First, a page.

Apple Watch review: A Five Part Series
Part 2 The User interface
Under the heat of intense completion, particularly in the fitness arena from up and comer Fit Bit who is just coming off their successful IPO day, Apple’s design expertise is only a small part of what makes the Apple Watch stand out. Another factor in its favor is the user interface.
The problem many current smartwatches have is that the UI is packed on to a tiny display and you need to manipulate those tiny visual elements using your fingers, which are inevitably bigger than the elements you’re trying to touch.
The Apple watch runs a scaled-down version of iOS, but it’s not iOS as you know it, so you will have to learn what all the little icons mean and how things work. Once you get the hang of it, the Apple Watch apps, along with the glances and notifications, are easy to use. However, getting to that point can be a bit confusing. There are so many ways to interact with the Apple Watch that it’s not always clear whether you should tap, scroll, swipe or push.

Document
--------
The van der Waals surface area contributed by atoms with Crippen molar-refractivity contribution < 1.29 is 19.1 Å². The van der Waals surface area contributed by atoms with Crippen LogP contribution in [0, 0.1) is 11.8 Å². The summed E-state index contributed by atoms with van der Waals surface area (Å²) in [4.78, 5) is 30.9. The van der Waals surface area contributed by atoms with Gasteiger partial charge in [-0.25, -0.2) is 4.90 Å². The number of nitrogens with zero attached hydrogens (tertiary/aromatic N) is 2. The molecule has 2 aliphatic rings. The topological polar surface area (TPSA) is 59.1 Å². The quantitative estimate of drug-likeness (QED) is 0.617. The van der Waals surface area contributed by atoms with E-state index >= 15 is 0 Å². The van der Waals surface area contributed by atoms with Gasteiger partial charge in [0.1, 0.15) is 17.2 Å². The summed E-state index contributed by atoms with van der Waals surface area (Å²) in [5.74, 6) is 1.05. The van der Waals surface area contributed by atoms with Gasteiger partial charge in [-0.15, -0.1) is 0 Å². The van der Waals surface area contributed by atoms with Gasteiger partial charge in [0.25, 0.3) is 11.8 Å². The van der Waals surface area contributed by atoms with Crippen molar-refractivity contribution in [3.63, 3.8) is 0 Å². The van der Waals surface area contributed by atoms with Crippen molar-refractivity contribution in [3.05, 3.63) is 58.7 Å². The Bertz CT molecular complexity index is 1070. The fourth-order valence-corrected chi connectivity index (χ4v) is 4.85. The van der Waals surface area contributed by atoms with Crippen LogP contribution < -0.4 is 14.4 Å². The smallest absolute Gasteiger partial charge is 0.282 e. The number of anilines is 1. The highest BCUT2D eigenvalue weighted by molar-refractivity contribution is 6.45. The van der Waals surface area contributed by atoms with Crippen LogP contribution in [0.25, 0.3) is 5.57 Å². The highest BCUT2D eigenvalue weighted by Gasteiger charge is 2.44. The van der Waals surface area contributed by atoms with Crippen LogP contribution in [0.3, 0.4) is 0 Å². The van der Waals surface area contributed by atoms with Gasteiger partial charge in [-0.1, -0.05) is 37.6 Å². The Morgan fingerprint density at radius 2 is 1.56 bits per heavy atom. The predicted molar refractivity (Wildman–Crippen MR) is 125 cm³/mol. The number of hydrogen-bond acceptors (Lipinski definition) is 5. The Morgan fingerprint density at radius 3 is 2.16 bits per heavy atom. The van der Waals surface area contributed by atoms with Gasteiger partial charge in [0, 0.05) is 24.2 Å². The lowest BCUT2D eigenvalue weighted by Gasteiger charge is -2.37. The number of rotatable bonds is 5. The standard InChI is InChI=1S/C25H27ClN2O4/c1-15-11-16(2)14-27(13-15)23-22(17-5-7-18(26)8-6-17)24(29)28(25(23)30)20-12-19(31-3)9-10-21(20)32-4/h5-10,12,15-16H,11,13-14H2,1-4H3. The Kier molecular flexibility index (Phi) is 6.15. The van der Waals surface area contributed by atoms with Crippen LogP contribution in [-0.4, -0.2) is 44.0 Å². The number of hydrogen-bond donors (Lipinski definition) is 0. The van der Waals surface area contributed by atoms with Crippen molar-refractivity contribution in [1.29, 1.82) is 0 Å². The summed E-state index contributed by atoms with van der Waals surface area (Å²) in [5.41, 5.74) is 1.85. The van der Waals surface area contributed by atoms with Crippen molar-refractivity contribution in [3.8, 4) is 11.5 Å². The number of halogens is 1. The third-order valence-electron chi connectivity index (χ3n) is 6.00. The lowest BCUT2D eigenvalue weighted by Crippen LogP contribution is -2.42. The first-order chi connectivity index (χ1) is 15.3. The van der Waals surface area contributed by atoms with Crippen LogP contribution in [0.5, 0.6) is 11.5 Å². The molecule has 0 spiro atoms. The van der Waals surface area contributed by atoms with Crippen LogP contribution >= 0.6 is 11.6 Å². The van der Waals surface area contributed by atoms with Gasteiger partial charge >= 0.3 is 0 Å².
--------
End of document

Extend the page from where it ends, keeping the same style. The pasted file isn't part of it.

Early reviews of the Apple Watch tended to complain that the interface wasn’t intuitive and that there were so many different ways to do things that it wasn’t obvious which should be used. Sometimes you drag the screen around with your finger, other times you tap an icon or on-screen button, or you press the screen a bit harder to see new options. And then there are occasions when you use the Digital Crown.
There are certain behaviors on the iPhone that you expect to encounter on the Watch but aren’t there. You can’t view running apps by double-tapping the home button and you can’t close them by swiping up, for example. You can’t put apps in folders – which would make it easier to manage things when you have lots of apps on your Watch. We could hardly find the apps we were looking for most of the time, and there weren’t very many apps on there.
While doing our best to extend the watch’s battery life, we wanted to force-quit some apps, and found the method of doing so deeply counterintuitive. It ought to be as easy to quit apps and glances as it is on the iPhone but unfortunately it isn’t. To quit an app you have to press and hold the side button, and then do the same again. Nobody is going to stumble on that by accident so that is a check on the negative side of the ledger.